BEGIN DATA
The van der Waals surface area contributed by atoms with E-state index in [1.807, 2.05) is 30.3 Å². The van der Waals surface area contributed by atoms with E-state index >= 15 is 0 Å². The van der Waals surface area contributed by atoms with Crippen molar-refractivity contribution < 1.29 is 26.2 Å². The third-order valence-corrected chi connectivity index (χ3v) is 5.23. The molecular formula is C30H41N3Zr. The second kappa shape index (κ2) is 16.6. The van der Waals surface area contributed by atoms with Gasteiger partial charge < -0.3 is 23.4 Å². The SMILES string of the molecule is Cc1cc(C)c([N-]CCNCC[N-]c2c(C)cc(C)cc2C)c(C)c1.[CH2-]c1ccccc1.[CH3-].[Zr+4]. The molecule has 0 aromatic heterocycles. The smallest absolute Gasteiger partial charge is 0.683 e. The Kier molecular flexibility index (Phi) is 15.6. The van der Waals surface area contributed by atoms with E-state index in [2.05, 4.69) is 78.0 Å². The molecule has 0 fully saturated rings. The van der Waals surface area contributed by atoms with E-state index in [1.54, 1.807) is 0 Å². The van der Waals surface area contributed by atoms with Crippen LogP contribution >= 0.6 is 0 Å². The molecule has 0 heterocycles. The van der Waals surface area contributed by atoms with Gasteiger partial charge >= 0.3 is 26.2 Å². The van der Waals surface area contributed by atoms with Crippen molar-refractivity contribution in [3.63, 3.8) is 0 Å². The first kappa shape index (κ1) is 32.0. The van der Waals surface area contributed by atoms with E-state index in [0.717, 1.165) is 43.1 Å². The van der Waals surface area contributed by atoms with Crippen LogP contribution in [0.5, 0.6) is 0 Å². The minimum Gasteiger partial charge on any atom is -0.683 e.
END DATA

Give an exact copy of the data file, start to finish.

The van der Waals surface area contributed by atoms with E-state index in [1.807, 2.05) is 30.3 Å². The van der Waals surface area contributed by atoms with E-state index >= 15 is 0 Å². The van der Waals surface area contributed by atoms with Crippen molar-refractivity contribution < 1.29 is 26.2 Å². The third-order valence-corrected chi connectivity index (χ3v) is 5.23. The molecular formula is C30H41N3Zr. The second kappa shape index (κ2) is 16.6. The van der Waals surface area contributed by atoms with Gasteiger partial charge < -0.3 is 23.4 Å². The SMILES string of the molecule is Cc1cc(C)c([N-]CCNCC[N-]c2c(C)cc(C)cc2C)c(C)c1.[CH2-]c1ccccc1.[CH3-].[Zr+4]. The molecule has 0 aromatic heterocycles. The smallest absolute Gasteiger partial charge is 0.683 e. The Kier molecular flexibility index (Phi) is 15.6. The van der Waals surface area contributed by atoms with E-state index in [2.05, 4.69) is 78.0 Å². The molecule has 0 fully saturated rings. The van der Waals surface area contributed by atoms with E-state index in [1.54, 1.807) is 0 Å². The van der Waals surface area contributed by atoms with Crippen LogP contribution >= 0.6 is 0 Å². The molecule has 0 heterocycles. The van der Waals surface area contributed by atoms with Gasteiger partial charge >= 0.3 is 26.2 Å². The van der Waals surface area contributed by atoms with Crippen molar-refractivity contribution in [3.63, 3.8) is 0 Å². The first kappa shape index (κ1) is 32.0. The van der Waals surface area contributed by atoms with E-state index in [0.717, 1.165) is 43.1 Å². The van der Waals surface area contributed by atoms with Crippen LogP contribution in [0.5, 0.6) is 0 Å². The minimum Gasteiger partial charge on any atom is -0.683 e.